Our man in black rims Matthew Schnipper talked to Ramesh Srivastava for Issue 44 on the strength of his two EPs under the Voxtrot banner. In the feature—which we've posted after the jump—there was mention of a hypothetical LP coming on Playlouder Recordings. Fuck a hypothesis! The LP is out today, and if you buy the vinyl-version in a store you get a free mp3 download of the album, which seems fair. Anyhow, good tunes. And you can check Ramesh and his band on tour through the end of June. Dates and informative blog here.
Voxtrot is the indie pop Lauryn Hill
By Matthew Schnipper
Ramesh Srivastava keeps a blog, and this past September he detailed how a Voxtrot practice made him cry: “More and more I find myself in a scenario where I am situated in a room with a group of people listening to one of our songs boom out of a set of speakers, and as the song plays people issue their various views about the song's strong and weak points. I fucking hate this. On the particular day in question, as this was occurring, I pretty much lost it and burst into tears, which I know is completely ridiculous.” Maybe it’s ridiculous, but it’s better than not caring and making bad music. In the song “Rise Up in the Dirt,” he sings boastfully that he believes in love and, naturally, in the next line he professes that he’s married to his work. Really, Voxtrot and Srivastava are indistinguishable.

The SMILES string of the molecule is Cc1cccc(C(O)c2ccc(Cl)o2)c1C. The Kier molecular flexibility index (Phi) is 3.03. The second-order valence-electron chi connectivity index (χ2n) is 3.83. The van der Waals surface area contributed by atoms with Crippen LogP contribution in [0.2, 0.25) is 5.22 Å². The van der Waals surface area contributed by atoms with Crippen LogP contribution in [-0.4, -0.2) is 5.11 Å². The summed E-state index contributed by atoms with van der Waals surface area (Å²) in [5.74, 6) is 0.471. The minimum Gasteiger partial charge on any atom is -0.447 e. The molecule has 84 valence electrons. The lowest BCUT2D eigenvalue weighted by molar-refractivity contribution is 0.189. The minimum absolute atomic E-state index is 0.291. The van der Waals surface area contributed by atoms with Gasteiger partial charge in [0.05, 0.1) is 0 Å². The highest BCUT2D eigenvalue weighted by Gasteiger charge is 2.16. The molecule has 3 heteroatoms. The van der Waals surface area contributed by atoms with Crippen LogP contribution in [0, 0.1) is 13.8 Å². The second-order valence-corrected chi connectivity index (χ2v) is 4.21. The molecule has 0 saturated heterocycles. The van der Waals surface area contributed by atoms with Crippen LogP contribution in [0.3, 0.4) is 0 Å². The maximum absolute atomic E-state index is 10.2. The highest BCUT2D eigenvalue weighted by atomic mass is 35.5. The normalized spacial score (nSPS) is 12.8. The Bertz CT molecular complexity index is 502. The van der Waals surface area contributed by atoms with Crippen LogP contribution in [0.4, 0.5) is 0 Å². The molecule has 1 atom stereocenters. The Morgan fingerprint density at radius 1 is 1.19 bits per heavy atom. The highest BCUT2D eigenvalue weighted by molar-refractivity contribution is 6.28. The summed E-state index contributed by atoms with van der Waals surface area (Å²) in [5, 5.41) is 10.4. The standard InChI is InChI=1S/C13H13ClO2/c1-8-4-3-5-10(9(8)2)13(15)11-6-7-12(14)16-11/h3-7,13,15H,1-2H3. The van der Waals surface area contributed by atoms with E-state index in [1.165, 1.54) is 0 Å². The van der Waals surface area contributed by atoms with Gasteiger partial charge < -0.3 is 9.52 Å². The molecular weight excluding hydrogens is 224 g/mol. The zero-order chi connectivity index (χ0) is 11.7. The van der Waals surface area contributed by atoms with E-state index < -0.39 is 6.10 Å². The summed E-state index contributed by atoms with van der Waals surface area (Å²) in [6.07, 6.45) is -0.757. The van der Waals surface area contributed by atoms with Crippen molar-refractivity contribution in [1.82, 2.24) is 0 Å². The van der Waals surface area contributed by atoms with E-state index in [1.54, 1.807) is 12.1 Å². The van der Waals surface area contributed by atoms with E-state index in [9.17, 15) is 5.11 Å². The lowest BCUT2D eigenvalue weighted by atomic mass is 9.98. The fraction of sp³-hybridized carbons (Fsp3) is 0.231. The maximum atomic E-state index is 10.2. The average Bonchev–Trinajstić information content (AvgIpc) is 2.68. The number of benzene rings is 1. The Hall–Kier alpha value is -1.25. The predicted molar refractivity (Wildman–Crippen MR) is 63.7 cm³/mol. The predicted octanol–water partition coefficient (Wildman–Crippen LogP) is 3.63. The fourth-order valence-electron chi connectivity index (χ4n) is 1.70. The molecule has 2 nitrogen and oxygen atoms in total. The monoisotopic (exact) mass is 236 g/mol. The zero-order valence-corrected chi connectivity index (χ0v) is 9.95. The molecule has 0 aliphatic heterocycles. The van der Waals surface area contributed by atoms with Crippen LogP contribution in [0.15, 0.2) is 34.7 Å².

So Voxtrot (the music) sounds just this close to Voxtrot (the band). The sound has little accoutrements to represent emotions—maybe there is a blow of a French horn for emptiness, a piano trill for failed effort. The songs aren’t epics but instead little vignettes of young life reinterpreted as guitar based pop music. They sound vaguely British and when the keyboard kicks in, maybe more than a little like Ben Folds Five. There’s a universality to Voxtrot, like an indie-pop Lauryn Hill—incredibly personal, widely loved and critically acclaimed. But unlike Hill, Srivastava and friends remain Grammy-less—Voxtrot still hasn’t even released an album. Srisvastra is flippant about the public’s (or, as he puts it, “the blogosphere’s”) desire for the band to release a full-length (he’s big on EPs). Nonetheless, Voxtrot plans to “supposedly” release an album in the Spring on British label Playlouder.
Early in our conversation, Srivastra tells me that he dropped out of college to play music. He’d been writing “man and his guitar” songs and playing loosely with Voxtrot, but finally he let the band coalesce and bubble up. He says it so plainly, as though all 23-year-olds abandon parent-satisfying BAs to pursue their eternal musical dreams. When I ask him if it’s strange—such new semi-fame and praise—he answers so quick it’s almost curt: “No, I love it.” Then he takes a mental step back, laughs tiny and pauses, then finally admits with playful self-awareness that, of course, “Pride comes before the fall.”